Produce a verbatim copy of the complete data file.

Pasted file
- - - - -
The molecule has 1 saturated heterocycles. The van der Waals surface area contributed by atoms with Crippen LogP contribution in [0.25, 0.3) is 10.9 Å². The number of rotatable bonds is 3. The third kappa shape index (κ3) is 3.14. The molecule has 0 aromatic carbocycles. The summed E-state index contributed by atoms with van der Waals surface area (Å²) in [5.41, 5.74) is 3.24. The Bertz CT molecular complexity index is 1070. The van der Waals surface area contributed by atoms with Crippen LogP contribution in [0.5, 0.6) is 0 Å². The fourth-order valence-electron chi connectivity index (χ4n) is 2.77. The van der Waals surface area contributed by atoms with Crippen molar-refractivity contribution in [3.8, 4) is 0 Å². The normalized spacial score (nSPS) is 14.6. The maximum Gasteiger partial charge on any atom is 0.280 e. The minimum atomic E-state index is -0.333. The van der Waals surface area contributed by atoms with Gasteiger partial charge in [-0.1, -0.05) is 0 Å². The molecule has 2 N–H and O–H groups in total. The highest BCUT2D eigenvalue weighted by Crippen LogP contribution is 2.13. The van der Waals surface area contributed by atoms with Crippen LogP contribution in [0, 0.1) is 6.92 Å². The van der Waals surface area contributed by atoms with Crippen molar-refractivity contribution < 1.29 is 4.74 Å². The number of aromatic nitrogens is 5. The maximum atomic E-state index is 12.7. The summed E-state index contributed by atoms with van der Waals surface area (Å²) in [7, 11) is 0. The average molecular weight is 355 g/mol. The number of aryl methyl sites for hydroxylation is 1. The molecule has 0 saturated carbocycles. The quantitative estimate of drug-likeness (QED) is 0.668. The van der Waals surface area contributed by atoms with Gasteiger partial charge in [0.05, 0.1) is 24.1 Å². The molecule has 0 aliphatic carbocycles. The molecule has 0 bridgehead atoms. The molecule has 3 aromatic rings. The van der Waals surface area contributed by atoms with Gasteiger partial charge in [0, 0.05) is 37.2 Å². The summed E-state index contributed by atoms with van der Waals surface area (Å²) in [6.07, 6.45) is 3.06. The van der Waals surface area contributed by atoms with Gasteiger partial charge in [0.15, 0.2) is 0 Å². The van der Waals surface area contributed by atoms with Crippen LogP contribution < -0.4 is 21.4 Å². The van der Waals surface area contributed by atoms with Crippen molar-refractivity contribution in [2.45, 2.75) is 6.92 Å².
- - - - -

The molecule has 1 saturated heterocycles. The van der Waals surface area contributed by atoms with Crippen LogP contribution in [0.25, 0.3) is 10.9 Å². The number of rotatable bonds is 3. The third kappa shape index (κ3) is 3.14. The molecule has 0 aromatic carbocycles. The summed E-state index contributed by atoms with van der Waals surface area (Å²) in [5.41, 5.74) is 3.24. The Bertz CT molecular complexity index is 1070. The van der Waals surface area contributed by atoms with Crippen LogP contribution in [0.5, 0.6) is 0 Å². The fourth-order valence-electron chi connectivity index (χ4n) is 2.77. The van der Waals surface area contributed by atoms with Crippen molar-refractivity contribution in [3.8, 4) is 0 Å². The normalized spacial score (nSPS) is 14.6. The maximum Gasteiger partial charge on any atom is 0.280 e. The minimum atomic E-state index is -0.333. The van der Waals surface area contributed by atoms with Gasteiger partial charge in [-0.1, -0.05) is 0 Å². The molecule has 2 N–H and O–H groups in total. The highest BCUT2D eigenvalue weighted by Crippen LogP contribution is 2.13. The van der Waals surface area contributed by atoms with Crippen LogP contribution in [0, 0.1) is 6.92 Å². The van der Waals surface area contributed by atoms with Crippen molar-refractivity contribution < 1.29 is 4.74 Å². The number of aromatic nitrogens is 5. The maximum atomic E-state index is 12.7. The summed E-state index contributed by atoms with van der Waals surface area (Å²) in [7, 11) is 0. The average molecular weight is 355 g/mol. The number of aryl methyl sites for hydroxylation is 1. The molecule has 0 saturated carbocycles. The quantitative estimate of drug-likeness (QED) is 0.668. The van der Waals surface area contributed by atoms with Gasteiger partial charge in [0.05, 0.1) is 24.1 Å². The molecule has 0 aliphatic carbocycles. The molecule has 0 bridgehead atoms. The molecule has 3 aromatic rings. The van der Waals surface area contributed by atoms with Gasteiger partial charge in [0, 0.05) is 37.2 Å². The summed E-state index contributed by atoms with van der Waals surface area (Å²) in [6.07, 6.45) is 3.06. The van der Waals surface area contributed by atoms with Gasteiger partial charge in [0.15, 0.2) is 0 Å². The van der Waals surface area contributed by atoms with Crippen LogP contribution < -0.4 is 21.4 Å². The van der Waals surface area contributed by atoms with Crippen molar-refractivity contribution in [2.45, 2.75) is 6.92 Å².